Water affects many aspects of espresso, from the coffee’s taste to the longevity of brewing equipment. Achieving great coffee while protecting the espresso machine requires a balancing act—a challenge that water treatment specialists and great coffee bars are taking on together. There is a simple truth about brewing espresso that you might not want to hear. The fact: most coffee machine maintenance issues are caused by water, the one substance that touches nearly every part of the machine.
Minerals in water are the culprits, coating the inner workings of the machine and impeding its performance. The more minerals the water contains, the harder or more damaging it can be. Particles will build up on—or scale—pumps, boilers and valves.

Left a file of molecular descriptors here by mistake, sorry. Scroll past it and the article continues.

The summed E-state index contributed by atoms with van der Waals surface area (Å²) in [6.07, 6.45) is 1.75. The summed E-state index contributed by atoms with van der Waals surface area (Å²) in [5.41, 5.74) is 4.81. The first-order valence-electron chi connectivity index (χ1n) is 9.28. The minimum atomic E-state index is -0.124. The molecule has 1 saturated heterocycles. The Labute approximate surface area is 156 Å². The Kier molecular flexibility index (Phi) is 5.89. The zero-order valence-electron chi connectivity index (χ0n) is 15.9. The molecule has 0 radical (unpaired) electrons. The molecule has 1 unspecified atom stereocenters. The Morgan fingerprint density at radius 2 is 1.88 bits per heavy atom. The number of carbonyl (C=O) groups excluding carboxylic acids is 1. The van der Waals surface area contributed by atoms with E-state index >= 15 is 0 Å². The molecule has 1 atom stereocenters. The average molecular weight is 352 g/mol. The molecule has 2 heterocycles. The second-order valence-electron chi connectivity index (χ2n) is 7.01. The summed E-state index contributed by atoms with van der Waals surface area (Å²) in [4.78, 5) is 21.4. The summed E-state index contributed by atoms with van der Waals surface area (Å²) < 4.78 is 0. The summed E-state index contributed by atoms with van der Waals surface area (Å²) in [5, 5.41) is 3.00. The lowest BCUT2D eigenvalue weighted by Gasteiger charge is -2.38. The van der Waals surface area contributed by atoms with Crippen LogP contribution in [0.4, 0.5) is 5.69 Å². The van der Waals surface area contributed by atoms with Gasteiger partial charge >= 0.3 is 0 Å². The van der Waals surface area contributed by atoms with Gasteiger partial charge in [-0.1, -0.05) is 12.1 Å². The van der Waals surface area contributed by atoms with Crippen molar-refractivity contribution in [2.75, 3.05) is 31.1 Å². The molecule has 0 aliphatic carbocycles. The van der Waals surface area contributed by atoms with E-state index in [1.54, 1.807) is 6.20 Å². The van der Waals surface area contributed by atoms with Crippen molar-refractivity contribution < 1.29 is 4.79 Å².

But minerals are also what make coffee taste good, carrying its body and aroma to the palate. Ideally, brewing water contains certain amounts of specific kinds of minerals.
So coffee flavor is priority one, while brewing equipment must simultaneously be guarded from damage. All espresso machines must be occasionally descaled. Since good brewing water requires mineral content, the key is to minimize the need to descale by removing the most damaging minerals while keeping enough of them in the water to enhance the coffee’s taste.
The Specialty Coffee Association’s technical standards committee recently updated and published standards for brewing water. Acceptable brewing water must have the following characteristics:
- No odor
- Clear of color
- Free of chlorine, iron and sulfur compounds
- TDS: 150 ppm
- Calcium: 3-4 grains
- Alkalinity: 40 ppm
- pH: between 6.5 and 7
- Sodium level: 20 mg